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Sermon Briefs: Jeremiah 1:4-10

Darrell Jodock, professor of religion at Muhlenberg College, shared a message concerning Jeremiah in his sermon, In Need of a Prophet.1 When Jeremiah protested to God that he was but a boy who did not know how to speak, God told Jeremiah not to be afraid, since he was prepared to place the necessary words in his mouth. Even so, the words from God still left the people of Judah content with surface reform, resistant to a deeper, more thorough repentance.
Jodock reminds us, "The people in seventh-century Judah…needed a prophet. They were ready for minor reforms, but they needed a prophet. [Today] there are voices urging us to reform our public lives and move away from the idolatries of the present age. But we need a prophet, someone who will call us to a fundamental reorientation of individual and national priorities. We, too, are content with external reforms and not ready to confront the darkness in our own character. We want a future based on familiar premises even if they are no longer working."
Dr. Jodock reminds us that in recent elections crime has become a hot topic, with many promises made to keep criminals off the street, to increase the use of the death penalty. All this occurs in the face of the fact that there is no corresponding decrease in crime. Jodock asks, "Where are the public voices to say that broken communities produce crime and that rebuilding a sense of allegiance to each other is a priority? Where is the prophet to insist that for a safer community we ourselves need to change?"
In his sermon on this passage, The Fear of Faces, Gary Stratman, pastor of First and Calvary Presbyterian Church in Springfield, Missouri, took a different slant on the story of Jeremiah's call.2 He asks us to see Jeremiah not only as a prophet, but as a believer, called to be a witness. This involves seeking the purpose that God has for our lives.
God says to Jeremiah, "I formed you," using the same word used in Genesis 2:7 when God created humanity from the dust of the earth. It is just when we feel we are living a purposeless existence, Stratman says, that we should recall that we are formed by God, made in God's image.
As God appointed Jeremiah to announce a word on God's behalf, we should remember that all our lives announce something. What announcement is your life making?
Once, when speaking at commencement exercises at Princeton Theological Seminary, William Willimon, Dean of the Chapel at Duke University, chose the Jeremiah passage as one of his texts.3 Willimon began by asking his congregation of new preachers why some people, once having put their hand to the plow of ministry, quit. One theory is that there is frustration for some in realizing that there is no way to be in ministry and be neat.
Willimon reports that the biggest jolt he received in his first year out of seminary was when he recognized "the gap between my seminary-acquired categories of humanity and the rather haphazard way God had actually constructed people." He recalls in his first parish hearing a voice in the outer office shouting something about " them a job digging ditches...and if they don't like it, let them starve." Willimon had prepared a sermon on Our Duty as Christians to Care for the Less Fortunate, and so he called the owner of the offending voice into his office for a stern lesson on Christian charity.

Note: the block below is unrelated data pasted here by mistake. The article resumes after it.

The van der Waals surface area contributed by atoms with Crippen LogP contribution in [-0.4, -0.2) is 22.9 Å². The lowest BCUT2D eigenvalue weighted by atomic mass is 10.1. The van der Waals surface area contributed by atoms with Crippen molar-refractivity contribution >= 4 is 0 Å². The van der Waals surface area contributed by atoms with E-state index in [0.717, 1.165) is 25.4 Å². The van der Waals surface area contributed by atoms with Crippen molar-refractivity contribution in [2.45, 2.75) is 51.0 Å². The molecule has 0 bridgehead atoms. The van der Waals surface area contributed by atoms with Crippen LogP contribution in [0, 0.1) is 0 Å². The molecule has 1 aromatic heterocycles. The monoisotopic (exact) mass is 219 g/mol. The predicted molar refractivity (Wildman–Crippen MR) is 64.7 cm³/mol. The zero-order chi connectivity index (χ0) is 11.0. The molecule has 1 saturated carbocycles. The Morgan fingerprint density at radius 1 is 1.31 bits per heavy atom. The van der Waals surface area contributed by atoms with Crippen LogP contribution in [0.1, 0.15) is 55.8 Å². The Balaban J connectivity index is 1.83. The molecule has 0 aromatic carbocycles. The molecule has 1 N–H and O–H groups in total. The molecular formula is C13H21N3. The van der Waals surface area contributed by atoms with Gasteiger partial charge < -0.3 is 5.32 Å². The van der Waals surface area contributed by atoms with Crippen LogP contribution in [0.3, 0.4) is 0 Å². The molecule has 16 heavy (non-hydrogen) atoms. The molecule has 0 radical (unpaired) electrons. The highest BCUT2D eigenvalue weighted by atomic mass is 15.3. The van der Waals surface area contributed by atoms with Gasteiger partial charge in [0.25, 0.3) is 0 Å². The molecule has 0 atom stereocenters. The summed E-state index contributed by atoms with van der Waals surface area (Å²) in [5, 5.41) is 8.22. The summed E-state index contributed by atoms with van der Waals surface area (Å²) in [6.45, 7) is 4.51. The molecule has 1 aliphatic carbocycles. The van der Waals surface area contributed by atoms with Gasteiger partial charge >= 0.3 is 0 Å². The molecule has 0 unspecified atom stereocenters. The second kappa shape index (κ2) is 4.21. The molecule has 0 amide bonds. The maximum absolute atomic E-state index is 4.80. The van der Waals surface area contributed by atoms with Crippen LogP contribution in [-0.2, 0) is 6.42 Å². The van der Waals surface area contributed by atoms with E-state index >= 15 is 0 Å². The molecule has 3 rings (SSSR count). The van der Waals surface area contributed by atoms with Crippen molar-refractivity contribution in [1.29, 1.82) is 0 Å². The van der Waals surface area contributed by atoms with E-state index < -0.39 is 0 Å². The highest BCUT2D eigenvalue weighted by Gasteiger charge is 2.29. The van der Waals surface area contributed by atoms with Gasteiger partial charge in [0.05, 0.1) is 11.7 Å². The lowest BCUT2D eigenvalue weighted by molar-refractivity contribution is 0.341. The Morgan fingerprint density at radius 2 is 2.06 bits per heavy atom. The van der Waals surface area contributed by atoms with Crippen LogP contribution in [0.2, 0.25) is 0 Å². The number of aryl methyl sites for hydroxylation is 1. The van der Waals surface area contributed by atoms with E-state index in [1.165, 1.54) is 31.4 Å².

Before he could say anything, though, the man asked him if he was aware of the desperate food situation in Haiti—where he and his wife had spent their last two vacations helping build a clinic—because a swine epidemic was destroying all the pigs. He presented a check for $5,000 to help send breeder pigs to Haiti, and challenged the rest of the church to match that gift. "I didn't know that," said Willimon, "thinking of the beach where I had spent my last vacations." He decided not to pursue the man's previous words and took the check. Ministry, as Jeremiah came to learn, is messy business.
Maurice Boyd, former pastor of Fifth Avenue Presbyterian Church in New York City, once included the Jeremiah text as a passage for the day in his sermon, The Attractiveness of Failure. In similar fashion to the direction taken by Darrell Jodock, Boyd reminded the congregation of the necessity for more than a surface desire to change. In a three-part sermon he said people find failure attractive because it is easy, it confirms a poor self-opinion, and because so often the risks of action are more apparent than the risks of inaction.
Surely Jeremiah faced tremendous risk. As he said, he was only a boy, he didn't know how to speak. Boyd concluded that while it is easy not to become all that God has intended us to be, "You are better than that, aren't you?"
Rob Elder First Presbyterian Church Salem, OR
1. "Living by the Word," Christian Century, February 18, 1995, p. 45.2 2. Best Sermons 7, Harper Collins, 1994, pp. 41-43. 3. "The Messiness of Ministry," The Princeton Seminary Bulletin, Vol. 14, No. 1993, pp. 229-233.